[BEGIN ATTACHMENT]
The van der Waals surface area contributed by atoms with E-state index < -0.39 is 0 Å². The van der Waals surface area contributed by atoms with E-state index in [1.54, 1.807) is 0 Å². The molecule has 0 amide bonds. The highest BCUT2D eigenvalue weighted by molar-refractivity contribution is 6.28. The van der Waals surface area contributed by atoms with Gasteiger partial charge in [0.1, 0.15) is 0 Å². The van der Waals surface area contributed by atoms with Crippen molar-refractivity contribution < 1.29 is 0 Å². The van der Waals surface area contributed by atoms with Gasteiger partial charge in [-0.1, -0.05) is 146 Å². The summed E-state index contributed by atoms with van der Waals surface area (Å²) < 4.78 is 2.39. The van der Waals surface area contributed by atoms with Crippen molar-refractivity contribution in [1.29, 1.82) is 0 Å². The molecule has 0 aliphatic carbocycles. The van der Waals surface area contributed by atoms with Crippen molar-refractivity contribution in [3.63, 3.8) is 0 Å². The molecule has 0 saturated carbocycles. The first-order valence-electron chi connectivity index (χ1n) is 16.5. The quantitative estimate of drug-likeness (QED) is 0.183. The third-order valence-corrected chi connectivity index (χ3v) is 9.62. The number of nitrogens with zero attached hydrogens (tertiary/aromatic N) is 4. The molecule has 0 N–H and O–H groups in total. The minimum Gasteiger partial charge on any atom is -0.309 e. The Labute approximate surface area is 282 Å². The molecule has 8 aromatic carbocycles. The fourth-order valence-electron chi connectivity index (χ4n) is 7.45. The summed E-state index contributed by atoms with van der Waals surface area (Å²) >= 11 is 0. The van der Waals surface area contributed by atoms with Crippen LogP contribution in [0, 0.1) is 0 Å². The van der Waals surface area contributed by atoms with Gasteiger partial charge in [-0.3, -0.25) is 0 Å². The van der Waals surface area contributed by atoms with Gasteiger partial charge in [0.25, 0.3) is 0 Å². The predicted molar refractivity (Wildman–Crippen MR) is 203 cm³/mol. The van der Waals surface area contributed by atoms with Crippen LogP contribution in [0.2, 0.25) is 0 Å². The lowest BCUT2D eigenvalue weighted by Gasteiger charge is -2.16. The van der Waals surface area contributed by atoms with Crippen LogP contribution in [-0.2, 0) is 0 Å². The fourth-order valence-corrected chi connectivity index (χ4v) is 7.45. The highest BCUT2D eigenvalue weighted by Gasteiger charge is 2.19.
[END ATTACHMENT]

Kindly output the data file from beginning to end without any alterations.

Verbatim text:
The van der Waals surface area contributed by atoms with E-state index < -0.39 is 0 Å². The van der Waals surface area contributed by atoms with E-state index in [1.54, 1.807) is 0 Å². The molecule has 0 amide bonds. The highest BCUT2D eigenvalue weighted by molar-refractivity contribution is 6.28. The van der Waals surface area contributed by atoms with Gasteiger partial charge in [0.1, 0.15) is 0 Å². The van der Waals surface area contributed by atoms with Crippen molar-refractivity contribution < 1.29 is 0 Å². The van der Waals surface area contributed by atoms with Gasteiger partial charge in [-0.1, -0.05) is 146 Å². The summed E-state index contributed by atoms with van der Waals surface area (Å²) < 4.78 is 2.39. The van der Waals surface area contributed by atoms with Crippen molar-refractivity contribution in [1.29, 1.82) is 0 Å². The molecule has 0 aliphatic carbocycles. The van der Waals surface area contributed by atoms with Crippen molar-refractivity contribution in [3.63, 3.8) is 0 Å². The molecule has 0 saturated carbocycles. The first-order valence-electron chi connectivity index (χ1n) is 16.5. The quantitative estimate of drug-likeness (QED) is 0.183. The third-order valence-corrected chi connectivity index (χ3v) is 9.62. The number of nitrogens with zero attached hydrogens (tertiary/aromatic N) is 4. The molecule has 0 N–H and O–H groups in total. The minimum Gasteiger partial charge on any atom is -0.309 e. The Labute approximate surface area is 282 Å². The molecule has 8 aromatic carbocycles. The fourth-order valence-electron chi connectivity index (χ4n) is 7.45. The summed E-state index contributed by atoms with van der Waals surface area (Å²) >= 11 is 0. The van der Waals surface area contributed by atoms with Crippen LogP contribution in [0, 0.1) is 0 Å². The van der Waals surface area contributed by atoms with Gasteiger partial charge in [-0.3, -0.25) is 0 Å². The van der Waals surface area contributed by atoms with Gasteiger partial charge in [0.25, 0.3) is 0 Å². The predicted molar refractivity (Wildman–Crippen MR) is 203 cm³/mol. The van der Waals surface area contributed by atoms with Crippen LogP contribution in [0.2, 0.25) is 0 Å². The lowest BCUT2D eigenvalue weighted by Gasteiger charge is -2.16. The van der Waals surface area contributed by atoms with Crippen LogP contribution in [-0.2, 0) is 0 Å². The fourth-order valence-corrected chi connectivity index (χ4v) is 7.45. The highest BCUT2D eigenvalue weighted by Gasteiger charge is 2.19.